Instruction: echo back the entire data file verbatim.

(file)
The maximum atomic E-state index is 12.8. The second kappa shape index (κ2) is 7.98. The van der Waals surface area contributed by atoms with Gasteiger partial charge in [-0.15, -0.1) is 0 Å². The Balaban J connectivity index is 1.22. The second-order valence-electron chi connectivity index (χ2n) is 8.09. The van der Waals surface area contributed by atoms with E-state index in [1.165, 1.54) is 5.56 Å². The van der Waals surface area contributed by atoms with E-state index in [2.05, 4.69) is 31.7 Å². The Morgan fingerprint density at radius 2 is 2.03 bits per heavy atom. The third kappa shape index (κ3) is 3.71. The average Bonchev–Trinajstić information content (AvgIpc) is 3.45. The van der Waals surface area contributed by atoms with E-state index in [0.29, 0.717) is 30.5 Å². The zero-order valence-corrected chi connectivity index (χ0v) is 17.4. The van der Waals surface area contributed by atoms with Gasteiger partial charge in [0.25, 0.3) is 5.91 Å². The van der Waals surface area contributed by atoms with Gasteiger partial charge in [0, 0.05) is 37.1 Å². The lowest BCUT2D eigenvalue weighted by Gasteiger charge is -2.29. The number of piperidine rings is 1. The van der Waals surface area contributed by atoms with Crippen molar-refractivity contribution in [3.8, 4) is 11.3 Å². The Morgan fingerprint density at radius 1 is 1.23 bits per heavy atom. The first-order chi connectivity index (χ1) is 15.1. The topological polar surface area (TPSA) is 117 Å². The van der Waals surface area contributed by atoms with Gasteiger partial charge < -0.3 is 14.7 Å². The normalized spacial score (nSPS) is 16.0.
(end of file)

The maximum atomic E-state index is 12.8. The second kappa shape index (κ2) is 7.98. The van der Waals surface area contributed by atoms with Gasteiger partial charge in [-0.15, -0.1) is 0 Å². The Balaban J connectivity index is 1.22. The second-order valence-electron chi connectivity index (χ2n) is 8.09. The van der Waals surface area contributed by atoms with E-state index in [1.165, 1.54) is 5.56 Å². The van der Waals surface area contributed by atoms with E-state index in [2.05, 4.69) is 31.7 Å². The Morgan fingerprint density at radius 2 is 2.03 bits per heavy atom. The third kappa shape index (κ3) is 3.71. The average Bonchev–Trinajstić information content (AvgIpc) is 3.45. The van der Waals surface area contributed by atoms with E-state index in [0.29, 0.717) is 30.5 Å². The zero-order valence-corrected chi connectivity index (χ0v) is 17.4. The van der Waals surface area contributed by atoms with Gasteiger partial charge in [0.25, 0.3) is 5.91 Å². The van der Waals surface area contributed by atoms with Gasteiger partial charge in [0, 0.05) is 37.1 Å². The lowest BCUT2D eigenvalue weighted by Gasteiger charge is -2.29. The number of piperidine rings is 1. The van der Waals surface area contributed by atoms with Crippen molar-refractivity contribution in [3.8, 4) is 11.3 Å². The Morgan fingerprint density at radius 1 is 1.23 bits per heavy atom. The first-order chi connectivity index (χ1) is 15.1. The topological polar surface area (TPSA) is 117 Å². The van der Waals surface area contributed by atoms with Gasteiger partial charge < -0.3 is 14.7 Å². The normalized spacial score (nSPS) is 16.0.